So far, 40 visiting professors have participated in the program. These scholars have published more than 430 articles and received more than $50 million in grant funds from competitive agencies, including the National Institutes of Health (NIH) and the CDC.
"This is a life-changing program," says Nelson Varas-Díaz, PhD, an associate professor in the social work department at the University of Puerto Rico, who recently completed the program. His home university is mainly a teaching institution, and is just beginning to incorporate research. He wanted to learn how to conduct large-scale research projects, and needed the expertise of mentors to guide him.
Varas-Díaz was interested in developing interventions to reduce HIV stigma among health professionals in Puerto Rico. His preliminary research demonstrated that many in the medical profession blamed people with HIV for their infection, believing patients deserved the consequences. "As you can imagine, that can do horrible things to doctor-patient relationships," says Varas-Díaz. "I understood the problem, but how do you go about contributing to solving it? I had never done an intervention in my life, so my first and second summers here were a crash course into what intervention research entails, and how you put that into a fundable grant."
With this support, Varas-Díaz applied for and received a prestigious R01 grant from the NIH to develop and test a 10½ hour curriculum for medical students. It educates them about the disease, teaching them specific skills for interacting with HIV patients and handling their own emotions. "When you talk to medical students, they are really scared about how to talk to patients in a way that is not insulting, and how to address certain issues around sexuality," he says.
Varas-Díaz, who is one of only four R01 investigators in Puerto Rico, hopes this intervention will help the next generation of the island's doctors provide better care for persons with HIV. "My grant is a direct product of the visiting professors program," he says. "It is not only impacting my career – it's also impacting the level and quality of HIV research in Puerto Rico."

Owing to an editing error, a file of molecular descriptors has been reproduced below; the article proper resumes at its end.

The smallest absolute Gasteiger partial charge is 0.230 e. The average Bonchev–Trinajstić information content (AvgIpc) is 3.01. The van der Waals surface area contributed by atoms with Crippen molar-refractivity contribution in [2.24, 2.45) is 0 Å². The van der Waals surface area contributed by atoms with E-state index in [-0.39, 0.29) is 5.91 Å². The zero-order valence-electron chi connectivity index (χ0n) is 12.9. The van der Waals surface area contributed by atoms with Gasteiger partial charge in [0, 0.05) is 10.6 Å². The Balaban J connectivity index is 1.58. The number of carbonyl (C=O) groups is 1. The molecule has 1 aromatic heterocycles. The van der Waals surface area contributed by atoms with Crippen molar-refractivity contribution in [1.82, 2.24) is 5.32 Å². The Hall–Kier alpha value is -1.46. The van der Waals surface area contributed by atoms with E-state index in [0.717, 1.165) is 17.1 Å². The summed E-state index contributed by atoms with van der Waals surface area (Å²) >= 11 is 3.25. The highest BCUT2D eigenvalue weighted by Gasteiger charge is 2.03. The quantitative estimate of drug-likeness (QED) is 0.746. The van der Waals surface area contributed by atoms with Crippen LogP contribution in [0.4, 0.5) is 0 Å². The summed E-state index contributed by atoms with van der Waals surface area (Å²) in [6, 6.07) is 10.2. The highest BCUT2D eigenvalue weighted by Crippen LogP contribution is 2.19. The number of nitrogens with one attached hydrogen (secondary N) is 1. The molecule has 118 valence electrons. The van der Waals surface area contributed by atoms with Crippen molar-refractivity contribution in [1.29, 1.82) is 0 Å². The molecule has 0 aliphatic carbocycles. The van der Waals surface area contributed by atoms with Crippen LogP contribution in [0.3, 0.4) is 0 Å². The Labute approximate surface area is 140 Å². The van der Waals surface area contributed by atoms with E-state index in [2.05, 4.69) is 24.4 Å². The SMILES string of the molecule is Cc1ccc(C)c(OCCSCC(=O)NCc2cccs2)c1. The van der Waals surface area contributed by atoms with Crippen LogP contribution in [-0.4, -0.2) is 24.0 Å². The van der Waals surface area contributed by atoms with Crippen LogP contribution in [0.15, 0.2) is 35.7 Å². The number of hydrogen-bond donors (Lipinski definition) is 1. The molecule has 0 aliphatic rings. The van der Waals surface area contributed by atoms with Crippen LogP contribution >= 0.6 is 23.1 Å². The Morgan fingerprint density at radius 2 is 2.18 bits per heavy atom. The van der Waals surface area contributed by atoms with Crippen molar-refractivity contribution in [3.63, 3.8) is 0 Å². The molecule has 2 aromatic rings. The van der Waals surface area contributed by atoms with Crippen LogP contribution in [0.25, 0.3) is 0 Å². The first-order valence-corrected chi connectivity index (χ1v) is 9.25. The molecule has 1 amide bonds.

New Challenges, New Tools
As the HIV epidemic evolves, CAPS is evolving as well, says Associate Professor Marguerita Lightfoot, PhD, who, along with Professor Susan Kegeles, PhD, co-directs CAPS. "Early on, much of the focus in prevention was with gay white men," says Lightfoot. "Now we recognize the growing HIV prevalence in other populations. Whether it's gay men of color, transgender women, homeless youth or couples in South Africa, we have a cadre of investigators who are out in the field, doing applied research in partnership with communities. You really have to figure out the culture of the population you are working with so you are able to target your messages appropriately, in a way that is acceptable, engaging and relevant."
Lightfoot serves as director of the Technology and Information Exchange Core at CAPS, and much of her own work focuses on using technology to reach homeless or incarcerated youth. "If you ask most adolescents, 'Why didn't you use a condom?' you're likely to hear, 'I don't know – it just happened,'" says Lightfoot. "We're trying to teach them that nothing 'just happens' – there are triggers that lead to risky behavior."
In collaboration with a computer programmer and young people who provided voiceovers, Lightfoot developed a computerized intervention. One game in the intervention shows a party filled with young people drinking and dancing, and asks participants to pick out triggers that could contribute to the characters having unprotected sex, such as substance use, people or feelings.
In a pilot study, Lightfoot found that adolescents who participated in this computerized intervention were significantly less likely to engage in sexual activity and reported significantly fewer sexual partners. The intervention was so successful that some youth viewed the videos multiple times on their own, and urged their friends to watch them as well.
"How do you get people to make the right decisions about their health, whether that's using a condom or taking your medication?" asks Lightfoot. "You need to have some understanding of how people operate within their social networks and families, what it means in terms of their culture and beliefs, and what would motivate them to change their behavior. Understanding the world in which people live, and how we can influence their behavior, is really important. The strength of UCSF is that we can utilize and leverage our expertise in both the behavioral and biomedical sciences."